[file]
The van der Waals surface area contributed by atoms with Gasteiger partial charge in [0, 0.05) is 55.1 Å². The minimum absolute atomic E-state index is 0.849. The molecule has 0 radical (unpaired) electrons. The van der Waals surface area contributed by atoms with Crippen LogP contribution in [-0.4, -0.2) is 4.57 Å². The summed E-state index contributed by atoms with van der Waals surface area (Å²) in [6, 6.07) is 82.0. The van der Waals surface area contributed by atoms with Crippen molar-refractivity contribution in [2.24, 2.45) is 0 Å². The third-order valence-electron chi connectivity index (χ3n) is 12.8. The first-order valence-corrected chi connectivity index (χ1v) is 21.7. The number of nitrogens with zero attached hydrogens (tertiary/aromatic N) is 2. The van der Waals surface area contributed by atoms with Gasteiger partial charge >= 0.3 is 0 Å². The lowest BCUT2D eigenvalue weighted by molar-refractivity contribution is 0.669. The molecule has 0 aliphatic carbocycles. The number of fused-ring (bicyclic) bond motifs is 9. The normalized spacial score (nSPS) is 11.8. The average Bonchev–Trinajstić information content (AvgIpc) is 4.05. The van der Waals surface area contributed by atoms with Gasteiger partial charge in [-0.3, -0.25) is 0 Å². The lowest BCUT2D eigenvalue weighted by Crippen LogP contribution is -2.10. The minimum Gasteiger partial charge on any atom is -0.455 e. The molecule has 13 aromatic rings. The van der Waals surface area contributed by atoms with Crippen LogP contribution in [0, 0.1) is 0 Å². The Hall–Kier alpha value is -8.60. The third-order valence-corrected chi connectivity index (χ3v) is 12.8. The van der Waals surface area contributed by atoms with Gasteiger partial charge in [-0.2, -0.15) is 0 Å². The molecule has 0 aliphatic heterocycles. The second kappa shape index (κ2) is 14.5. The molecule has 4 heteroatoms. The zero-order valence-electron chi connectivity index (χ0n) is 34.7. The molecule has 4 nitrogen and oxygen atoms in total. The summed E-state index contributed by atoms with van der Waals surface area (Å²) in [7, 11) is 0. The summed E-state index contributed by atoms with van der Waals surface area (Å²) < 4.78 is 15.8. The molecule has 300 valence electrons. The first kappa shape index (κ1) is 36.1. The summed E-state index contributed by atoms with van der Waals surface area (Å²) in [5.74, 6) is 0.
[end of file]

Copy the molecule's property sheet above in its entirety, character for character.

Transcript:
The van der Waals surface area contributed by atoms with Gasteiger partial charge in [0, 0.05) is 55.1 Å². The minimum absolute atomic E-state index is 0.849. The molecule has 0 radical (unpaired) electrons. The van der Waals surface area contributed by atoms with Crippen LogP contribution in [-0.4, -0.2) is 4.57 Å². The summed E-state index contributed by atoms with van der Waals surface area (Å²) in [6, 6.07) is 82.0. The van der Waals surface area contributed by atoms with Crippen molar-refractivity contribution in [2.24, 2.45) is 0 Å². The third-order valence-electron chi connectivity index (χ3n) is 12.8. The first-order valence-corrected chi connectivity index (χ1v) is 21.7. The number of nitrogens with zero attached hydrogens (tertiary/aromatic N) is 2. The van der Waals surface area contributed by atoms with Gasteiger partial charge >= 0.3 is 0 Å². The lowest BCUT2D eigenvalue weighted by molar-refractivity contribution is 0.669. The molecule has 0 aliphatic carbocycles. The number of fused-ring (bicyclic) bond motifs is 9. The normalized spacial score (nSPS) is 11.8. The average Bonchev–Trinajstić information content (AvgIpc) is 4.05. The van der Waals surface area contributed by atoms with Gasteiger partial charge in [-0.3, -0.25) is 0 Å². The lowest BCUT2D eigenvalue weighted by Crippen LogP contribution is -2.10. The minimum Gasteiger partial charge on any atom is -0.455 e. The molecule has 13 aromatic rings. The van der Waals surface area contributed by atoms with Crippen LogP contribution in [0, 0.1) is 0 Å². The Hall–Kier alpha value is -8.60. The third-order valence-corrected chi connectivity index (χ3v) is 12.8. The van der Waals surface area contributed by atoms with Gasteiger partial charge in [-0.2, -0.15) is 0 Å². The molecule has 0 aliphatic heterocycles. The second kappa shape index (κ2) is 14.5. The molecule has 4 heteroatoms. The zero-order valence-electron chi connectivity index (χ0n) is 34.7. The molecule has 4 nitrogen and oxygen atoms in total. The summed E-state index contributed by atoms with van der Waals surface area (Å²) in [7, 11) is 0. The summed E-state index contributed by atoms with van der Waals surface area (Å²) < 4.78 is 15.8. The molecule has 300 valence electrons. The first kappa shape index (κ1) is 36.1. The summed E-state index contributed by atoms with van der Waals surface area (Å²) in [5.74, 6) is 0.